Krista and Beverly said that they wanted the speech to be based on the author’s note that I sent to them back when we were on submissions with BLOOD HEIR. They wanted it to be ten minutes — a speech that would show my personality, yet also deliver punch as to all the reasons I wrote BLOOD HEIR in today’s political climate. They wanted a powerpoint as well, to make it more memorable, so that was yet another thing on my To-Do List that week.

Well, between work and trying to finish some revisions and having just spent the weekend before at BookCon (as a fan/reader!), I was still practicing my speech up to 45 minutes before the marketing/publicity lunch the day of the launch event. Luckily, I live literally less than 10 blocks away from the Penguin Random House office, so getting ready and walking there didn’t take too long!

The lunch was amazing — we went to a French bistro/restaurant (which, funnily enough, I had been to since I’ve lived in the neighborhood for about two years now). It was my first time meeting Krista and Beverly and members of the RHCB marketing/sales team, and I instantly felt like a part of the family. I already have a small stomach to begin with, but I was so excited and talking so much that I barely finished the salad I ordered.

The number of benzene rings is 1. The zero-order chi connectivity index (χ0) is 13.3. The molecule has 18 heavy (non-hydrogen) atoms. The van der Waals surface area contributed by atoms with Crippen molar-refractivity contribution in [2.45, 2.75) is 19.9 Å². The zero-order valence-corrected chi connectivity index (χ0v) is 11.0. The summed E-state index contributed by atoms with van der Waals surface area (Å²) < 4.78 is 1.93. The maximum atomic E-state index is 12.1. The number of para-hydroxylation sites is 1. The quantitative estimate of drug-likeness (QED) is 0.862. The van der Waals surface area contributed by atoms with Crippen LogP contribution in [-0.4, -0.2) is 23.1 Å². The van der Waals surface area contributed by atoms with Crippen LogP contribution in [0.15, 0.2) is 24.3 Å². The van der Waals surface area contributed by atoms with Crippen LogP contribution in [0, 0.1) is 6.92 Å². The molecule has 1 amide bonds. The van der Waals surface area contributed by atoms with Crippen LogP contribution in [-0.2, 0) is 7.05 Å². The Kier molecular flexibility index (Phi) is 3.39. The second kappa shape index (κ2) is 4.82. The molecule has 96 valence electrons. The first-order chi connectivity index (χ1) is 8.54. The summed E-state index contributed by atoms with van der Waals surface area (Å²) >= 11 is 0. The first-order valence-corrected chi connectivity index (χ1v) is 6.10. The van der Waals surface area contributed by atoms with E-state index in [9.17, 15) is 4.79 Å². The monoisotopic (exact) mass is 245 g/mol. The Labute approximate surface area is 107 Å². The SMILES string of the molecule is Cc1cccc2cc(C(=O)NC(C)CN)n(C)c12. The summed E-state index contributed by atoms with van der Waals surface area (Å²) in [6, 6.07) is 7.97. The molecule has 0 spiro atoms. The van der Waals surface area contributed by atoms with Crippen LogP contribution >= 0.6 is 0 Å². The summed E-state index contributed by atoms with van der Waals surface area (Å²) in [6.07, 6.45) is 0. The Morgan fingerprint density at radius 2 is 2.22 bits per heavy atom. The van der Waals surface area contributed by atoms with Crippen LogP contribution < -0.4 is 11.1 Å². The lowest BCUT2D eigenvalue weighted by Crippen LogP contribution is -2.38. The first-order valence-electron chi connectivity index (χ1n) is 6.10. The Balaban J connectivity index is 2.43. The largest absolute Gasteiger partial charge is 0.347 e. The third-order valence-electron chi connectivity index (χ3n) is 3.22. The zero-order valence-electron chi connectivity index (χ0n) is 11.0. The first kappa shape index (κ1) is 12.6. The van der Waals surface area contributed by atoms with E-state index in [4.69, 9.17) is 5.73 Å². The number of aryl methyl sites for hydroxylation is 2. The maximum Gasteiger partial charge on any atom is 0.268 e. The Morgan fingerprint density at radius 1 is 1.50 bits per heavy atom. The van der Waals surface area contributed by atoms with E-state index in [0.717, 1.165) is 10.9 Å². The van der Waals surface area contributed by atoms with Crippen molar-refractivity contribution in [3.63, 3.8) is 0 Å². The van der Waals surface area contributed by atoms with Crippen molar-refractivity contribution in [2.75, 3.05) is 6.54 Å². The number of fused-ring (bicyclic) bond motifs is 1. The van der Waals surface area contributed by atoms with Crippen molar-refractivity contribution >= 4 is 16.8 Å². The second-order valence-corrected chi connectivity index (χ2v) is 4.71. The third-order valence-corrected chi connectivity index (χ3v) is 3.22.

It seemed the launch was running a little behind schedule (I mean, don’t all meetings!) so at 1:50PM, we walked over to the Penguin Random House building. So… this was a significant moment for me, but only because of a small and rather insignificant story that I’ve kept close to my heart. The PRH building actually sits right between my apartment and my boyfriend’s company, so I used to walk past it all the time. I remember every single time, I would stare at building’s shiny glass doors and brightly-lit lobby, at all of the gorgeous books on display, and think: What wouldn’t I give to be published there someday?

That day, instead of walking past that building, I got to walk in.

The launch event was taking place in a huge room that had been laid out like a college classroom (albeit much friendlier-looking and homey-feeling): rows upon rows of desks faced a panel of tables at the front. At the very front of the room was a projector screen and a podium, complete with a nice mic set-up.